Today I was standing in a check-out line at a store. The cash register malfunctioned and we were all waiting for a manager to show up. As we waited we could hear a loud humming noise, but we didn't know where it came from. It went on and on, until finally a little girl showed up in front of me and said, "I'm the most interestingest singer!"
"You sure are!" I said, "I could hear you the whole time!" And it was about that time that her mother, in front of me in line, started in on the little girl, told her to shut her mouth and stand still, yelled at her about her clothes, and basically controlled her every move from there on out. I gave the mother a look of surprise, because I certainly wasn't bothered by the little girl - it sure beat waiting for the darn manager to arrive. A minute later, the girl found a cooler and cups and helped herself to a glass of water, when an older man, a store employee, said, "You can't drink that! That's for the employees. The employees ONLY!" to which the mother replied, "She don't know no better, she's just a child, if you have a problem you talk to me, not to her."
Deep breaths. This was not going well. My heart ached for the little girl caught between these two negative people.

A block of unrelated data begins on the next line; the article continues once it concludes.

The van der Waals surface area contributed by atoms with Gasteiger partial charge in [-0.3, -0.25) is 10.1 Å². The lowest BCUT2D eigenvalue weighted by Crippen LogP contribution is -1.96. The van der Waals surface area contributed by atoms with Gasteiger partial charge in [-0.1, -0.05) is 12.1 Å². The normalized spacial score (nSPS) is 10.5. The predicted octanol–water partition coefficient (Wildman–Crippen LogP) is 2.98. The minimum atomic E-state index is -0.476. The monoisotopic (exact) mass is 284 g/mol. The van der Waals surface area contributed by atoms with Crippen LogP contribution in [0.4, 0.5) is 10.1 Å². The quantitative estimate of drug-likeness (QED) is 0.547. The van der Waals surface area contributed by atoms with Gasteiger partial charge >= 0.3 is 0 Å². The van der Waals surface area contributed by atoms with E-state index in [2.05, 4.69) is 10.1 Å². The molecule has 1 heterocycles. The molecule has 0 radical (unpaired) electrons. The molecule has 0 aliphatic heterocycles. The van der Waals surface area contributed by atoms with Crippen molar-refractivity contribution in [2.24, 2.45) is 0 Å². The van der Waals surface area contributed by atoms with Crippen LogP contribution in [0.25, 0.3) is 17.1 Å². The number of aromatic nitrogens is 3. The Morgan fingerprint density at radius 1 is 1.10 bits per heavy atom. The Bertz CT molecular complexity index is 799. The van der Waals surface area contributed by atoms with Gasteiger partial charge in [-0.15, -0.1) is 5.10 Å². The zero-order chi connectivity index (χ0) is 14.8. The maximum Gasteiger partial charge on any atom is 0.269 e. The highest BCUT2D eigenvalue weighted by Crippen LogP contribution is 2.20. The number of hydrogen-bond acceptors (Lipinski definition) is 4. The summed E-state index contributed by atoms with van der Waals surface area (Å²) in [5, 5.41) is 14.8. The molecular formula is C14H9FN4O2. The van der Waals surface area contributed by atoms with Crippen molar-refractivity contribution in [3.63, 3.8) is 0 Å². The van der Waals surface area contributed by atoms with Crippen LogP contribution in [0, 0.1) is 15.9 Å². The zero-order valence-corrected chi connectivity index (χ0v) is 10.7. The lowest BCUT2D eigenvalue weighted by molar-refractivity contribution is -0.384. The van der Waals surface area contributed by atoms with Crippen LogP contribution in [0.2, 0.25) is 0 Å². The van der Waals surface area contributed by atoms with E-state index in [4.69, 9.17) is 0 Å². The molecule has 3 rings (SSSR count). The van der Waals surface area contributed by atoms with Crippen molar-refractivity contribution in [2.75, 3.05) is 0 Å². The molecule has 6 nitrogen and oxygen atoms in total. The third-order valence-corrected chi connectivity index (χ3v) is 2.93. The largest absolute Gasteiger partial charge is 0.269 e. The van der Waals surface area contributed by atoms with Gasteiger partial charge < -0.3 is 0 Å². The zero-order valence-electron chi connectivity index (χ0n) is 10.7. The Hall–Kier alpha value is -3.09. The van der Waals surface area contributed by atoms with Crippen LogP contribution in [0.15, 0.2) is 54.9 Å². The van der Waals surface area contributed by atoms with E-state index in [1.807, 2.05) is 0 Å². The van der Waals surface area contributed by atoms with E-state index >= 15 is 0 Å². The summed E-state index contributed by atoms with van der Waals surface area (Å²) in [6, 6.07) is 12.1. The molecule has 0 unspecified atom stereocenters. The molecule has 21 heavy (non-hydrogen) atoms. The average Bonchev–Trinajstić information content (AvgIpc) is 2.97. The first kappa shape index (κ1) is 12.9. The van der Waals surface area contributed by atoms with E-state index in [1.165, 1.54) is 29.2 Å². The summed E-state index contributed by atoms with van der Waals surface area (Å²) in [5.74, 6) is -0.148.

I don't get meanness. I just don't get it. It makes my heart hurt to hear about the horrid things people do to each other; it gets in my head and hurts deep down and I can't shake it. I remember one time a friend said to be careful what you take in, because once you've taken it in, it's there forever. With my porous Pisces skin, being witness to meanness or abuse can send me into quite a tailspin.
The video above made me cry. It was posted on a blog I visit on occasion, and I'm compelled to share it here so that we might all take a moment to make a difference - go to The Human Rights Campaign and send an email to your congressperson, urging their support in passing the Matthew Shepard Act.
On May 3, the United States House passed the federal hate crimes legislation with bi-partisan support (237 - 180). The legislation now heads to the United States Senate, where it has been renamed the Matthew Shepard Act. In response to this, Judy Shepard, Executive Director of the Matthew Shepard Foundation, said "I can’t think of a better way to honor Matthew’s memory. He was a 21-year-old college student just living his life."